The Bush administration and US lawmakers have agreed on a blueprint to strengthen labor and environmental protections in four pending free trade deals, and trade officials now want to see a vote next month on a pact with Peru, they said.
The Bush administration is hoping the new provisions will bolster chances that Congress will endorse bilateral agreements with South Korea, Peru, Colombia and Panama this year.
US Trade Representative Susan Schwab began drafting a new slate of enforceable rules last month with leaders of the House of Representatives Ways and Means Committee and the Senate Finance Committee. The trading partners must also approve the changes before the deals move toward a vote in Congress.
“Now that this important work is done, we can move forward on implementing our pending free trade agreements,” said Rep. Jim McCrery of Louisiana, the Ways and Means Committee’s ranking Republican.
So far, only the government of Peruvian President Alan Garcia has accepted the new rules, and Peru’s Congress plans to debate the proposed changes to the deal—the text of which Schwab’s office has now released—on Wednesday.
“The Peru agreement offers an important opportunity to expand economic opportunities for US farmers, ranchers, manufacturers, and service providers and to encourage the economic reforms in Peru that are helping to alleviate poverty,” Schwab said in a statement.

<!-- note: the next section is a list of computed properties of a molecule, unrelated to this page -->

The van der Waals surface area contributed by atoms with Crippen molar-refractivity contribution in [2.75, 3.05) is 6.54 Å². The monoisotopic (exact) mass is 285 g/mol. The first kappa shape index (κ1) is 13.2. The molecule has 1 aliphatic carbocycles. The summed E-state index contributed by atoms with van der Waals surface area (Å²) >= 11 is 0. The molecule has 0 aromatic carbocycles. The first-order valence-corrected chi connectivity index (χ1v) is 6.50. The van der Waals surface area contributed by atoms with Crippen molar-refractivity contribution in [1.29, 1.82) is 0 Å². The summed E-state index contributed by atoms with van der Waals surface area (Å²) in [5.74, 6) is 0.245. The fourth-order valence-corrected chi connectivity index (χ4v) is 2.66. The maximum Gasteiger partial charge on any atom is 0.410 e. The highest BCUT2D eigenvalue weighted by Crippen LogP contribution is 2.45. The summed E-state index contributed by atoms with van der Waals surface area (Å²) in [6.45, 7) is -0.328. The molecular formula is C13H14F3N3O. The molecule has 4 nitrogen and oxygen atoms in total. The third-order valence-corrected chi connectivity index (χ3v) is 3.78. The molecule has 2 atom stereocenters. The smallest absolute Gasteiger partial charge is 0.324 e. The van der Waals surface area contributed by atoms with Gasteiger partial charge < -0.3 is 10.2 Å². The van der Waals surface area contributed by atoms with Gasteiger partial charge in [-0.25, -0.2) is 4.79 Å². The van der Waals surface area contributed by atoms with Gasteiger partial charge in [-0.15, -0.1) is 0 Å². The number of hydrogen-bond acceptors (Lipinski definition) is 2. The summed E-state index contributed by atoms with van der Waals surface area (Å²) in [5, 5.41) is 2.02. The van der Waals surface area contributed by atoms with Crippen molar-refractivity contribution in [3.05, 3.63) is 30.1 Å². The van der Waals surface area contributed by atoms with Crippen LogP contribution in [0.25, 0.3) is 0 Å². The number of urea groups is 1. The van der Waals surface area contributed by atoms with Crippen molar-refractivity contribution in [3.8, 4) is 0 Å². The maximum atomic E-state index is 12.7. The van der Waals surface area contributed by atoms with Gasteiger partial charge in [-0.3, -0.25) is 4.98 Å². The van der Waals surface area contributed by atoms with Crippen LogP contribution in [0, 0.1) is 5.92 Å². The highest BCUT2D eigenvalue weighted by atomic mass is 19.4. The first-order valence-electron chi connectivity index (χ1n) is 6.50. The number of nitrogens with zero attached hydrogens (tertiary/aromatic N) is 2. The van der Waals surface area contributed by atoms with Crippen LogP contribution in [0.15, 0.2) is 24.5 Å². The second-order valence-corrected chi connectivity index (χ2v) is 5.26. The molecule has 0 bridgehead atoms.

Discussions continue with the other three countries on the labor and environmental modifications.
“I now look forward to congressional action on the Peru agreement in July,” Schwab said.
The South Korean trade deal is by far the largest of the set, but much of the US auto industry and several other sectors have already lined up against it.
South Korea’s Trade Minister Kim Hyun-chong met with Schwab in Washington.
The agreement with Colombia, though, could face even more serious challenges in Congress as lawmakers complain about the South American nation’s record on violence against unionists.
Senior Colombian officials said last month they would have no problem with the new rules on labor and the environment.
DETAILS OF PERU DEAL EMERGE
Peruvian Trade Minister Mercedes Araoz told reporters in Lima that the new rules call for greater enforcement of Peru’s labor laws and also for new legislation to combat such problems as illegal logging and forced labor.
She said they also require Peru to loosen patent rules.
Rep. Charles Rangel, the New York Democrat who chairs the House Ways and Means Committee, said in a statement with Rep. Sander Levin of Michigan that the Peru agreement set a positive precedent not only on labor and the environment but also on giving people in poor nations greater access to medicines.
Aid group Oxfam applauded the agreement’s provisions on access to medicines, but warned the deal still shortchanged poor farmers in the Andean nation.
“These trade deals will continue to entrench an unfair system in which the US provides massive domestic agricultural supports ... while our trading partners are left with no means of protection,” said Raymond Offenheiser, Oxfam America’s president. (Reuters)